By Rostyslav Averchuk
Lviv, Ukraine, Dec 15 (EFE).- More Ukrainians are relying on firewood to heat their homes as the country’s energy infrastructure is battered by Russian missile and drone attacks ahead of a bitter winter.
When the eastern city of Kramatorsk was left without gas after the only gas pipe from northern Kharkiv was damaged during combat, Valentyn didn’t panic.
Having stocked up on firewood over the summer, he believed he was prepared for the cold winter season despite regular shelling by Russia and warnings that gas supplies might not be restored for months.
Valentyn decided not to leave his home of 60 years when the conflict came to his doorstep, he tells Efe.
Although Kramatorsk’s gas supply has since been restored, firewood stocks could yet prove useful in weathering future Russian attacks on Ukraine’s energy infrastructure.
Compounding the physical toll of Russian shelling is the economic one.
A huge rise in unemployment and falling incomes means many Ukrainians are struggling to pay for energy despite government caps.
In Lviv, located in the country’s far west, many homes are equipped with stoves in each room that were designed to work on wood, but have run on gas for decades.
Until the invasion, they mostly stood idle as locals relied either on electricity-powered radiators or more cost-efficient home gas boilers to heat their apartments. Now, with power cuts lasting for hours on end and freezing temperatures, an increasing number of households are rediscovering how useful the stoves can be.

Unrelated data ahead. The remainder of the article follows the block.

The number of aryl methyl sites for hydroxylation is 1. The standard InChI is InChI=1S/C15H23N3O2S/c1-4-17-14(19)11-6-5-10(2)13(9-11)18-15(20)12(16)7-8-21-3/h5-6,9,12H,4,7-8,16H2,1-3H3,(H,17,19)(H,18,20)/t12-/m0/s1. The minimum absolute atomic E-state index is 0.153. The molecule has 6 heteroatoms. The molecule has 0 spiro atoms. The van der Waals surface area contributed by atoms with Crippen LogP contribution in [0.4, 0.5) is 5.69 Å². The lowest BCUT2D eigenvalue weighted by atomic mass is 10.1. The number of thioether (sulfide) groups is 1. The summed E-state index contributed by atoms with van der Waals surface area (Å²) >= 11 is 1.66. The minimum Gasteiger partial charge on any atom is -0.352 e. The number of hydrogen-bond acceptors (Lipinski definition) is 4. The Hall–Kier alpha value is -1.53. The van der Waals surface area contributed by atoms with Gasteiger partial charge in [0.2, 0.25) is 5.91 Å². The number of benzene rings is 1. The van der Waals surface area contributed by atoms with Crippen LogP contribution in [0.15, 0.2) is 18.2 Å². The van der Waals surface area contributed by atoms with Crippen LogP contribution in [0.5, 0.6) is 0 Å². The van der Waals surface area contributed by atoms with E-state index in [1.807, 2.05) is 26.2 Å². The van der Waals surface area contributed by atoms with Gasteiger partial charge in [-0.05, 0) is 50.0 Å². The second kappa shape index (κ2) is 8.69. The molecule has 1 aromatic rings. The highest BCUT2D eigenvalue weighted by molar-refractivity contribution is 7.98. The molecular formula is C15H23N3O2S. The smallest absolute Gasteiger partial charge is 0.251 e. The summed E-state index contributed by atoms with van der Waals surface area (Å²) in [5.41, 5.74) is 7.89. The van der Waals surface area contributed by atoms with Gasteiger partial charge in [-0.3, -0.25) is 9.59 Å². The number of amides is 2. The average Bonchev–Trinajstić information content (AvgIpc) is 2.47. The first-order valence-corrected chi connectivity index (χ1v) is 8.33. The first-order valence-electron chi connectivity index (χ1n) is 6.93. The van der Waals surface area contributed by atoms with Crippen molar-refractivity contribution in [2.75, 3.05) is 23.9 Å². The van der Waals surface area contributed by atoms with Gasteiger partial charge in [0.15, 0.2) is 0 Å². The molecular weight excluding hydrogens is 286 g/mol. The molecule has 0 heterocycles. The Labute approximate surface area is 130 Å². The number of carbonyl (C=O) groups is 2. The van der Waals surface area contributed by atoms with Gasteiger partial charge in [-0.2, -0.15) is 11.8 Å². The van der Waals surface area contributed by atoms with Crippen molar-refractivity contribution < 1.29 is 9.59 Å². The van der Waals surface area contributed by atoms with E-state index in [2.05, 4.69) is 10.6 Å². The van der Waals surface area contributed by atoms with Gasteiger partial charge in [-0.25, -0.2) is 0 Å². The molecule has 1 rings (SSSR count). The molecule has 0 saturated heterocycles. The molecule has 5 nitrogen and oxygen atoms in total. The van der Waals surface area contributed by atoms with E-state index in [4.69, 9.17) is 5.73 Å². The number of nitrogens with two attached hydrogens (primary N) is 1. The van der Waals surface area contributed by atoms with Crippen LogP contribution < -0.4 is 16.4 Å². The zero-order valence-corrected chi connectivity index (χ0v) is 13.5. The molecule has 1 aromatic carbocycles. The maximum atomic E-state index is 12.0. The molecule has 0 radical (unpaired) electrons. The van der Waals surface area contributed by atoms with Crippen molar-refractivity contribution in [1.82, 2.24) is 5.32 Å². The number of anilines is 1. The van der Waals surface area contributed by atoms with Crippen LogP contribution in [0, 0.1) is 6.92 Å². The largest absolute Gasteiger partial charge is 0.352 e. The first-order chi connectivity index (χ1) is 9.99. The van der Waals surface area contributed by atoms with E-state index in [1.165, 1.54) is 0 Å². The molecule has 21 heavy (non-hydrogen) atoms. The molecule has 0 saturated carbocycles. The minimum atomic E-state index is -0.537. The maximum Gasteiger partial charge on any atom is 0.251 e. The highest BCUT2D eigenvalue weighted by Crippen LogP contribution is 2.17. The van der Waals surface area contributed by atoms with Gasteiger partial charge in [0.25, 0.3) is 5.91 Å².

The residents of one of the buildings in central Lviv tell Efe that the stoves warm their households much quicker now that they are powered by firewood.
Even with rising prices, firewood is significantly less expensive than gas.
The government has created a centralized platform with a list of offers from various forestries to facilitate business.
Forestries located in the areas most affected by the war have been unable to maintain supplies due to the presence of mines in the area, and so western and central forestries have taken on much of the responsibility.
Other programs have been set by the government for the population in front-line areas to receive at least some firewood for free.
In Izyum and other liberated parts of Kharkiv, where infrastructure is still badly damaged, each household is entitled to receive 3 cubic meters of wood.
In Lviv, the more than 100 trees that fell during the latest heavy snowfall will be used to heat hundreds of ‘points of invincibility,’ heating stations installed throughout the city to provide shelter to those who suffer from emergency blackouts.EFE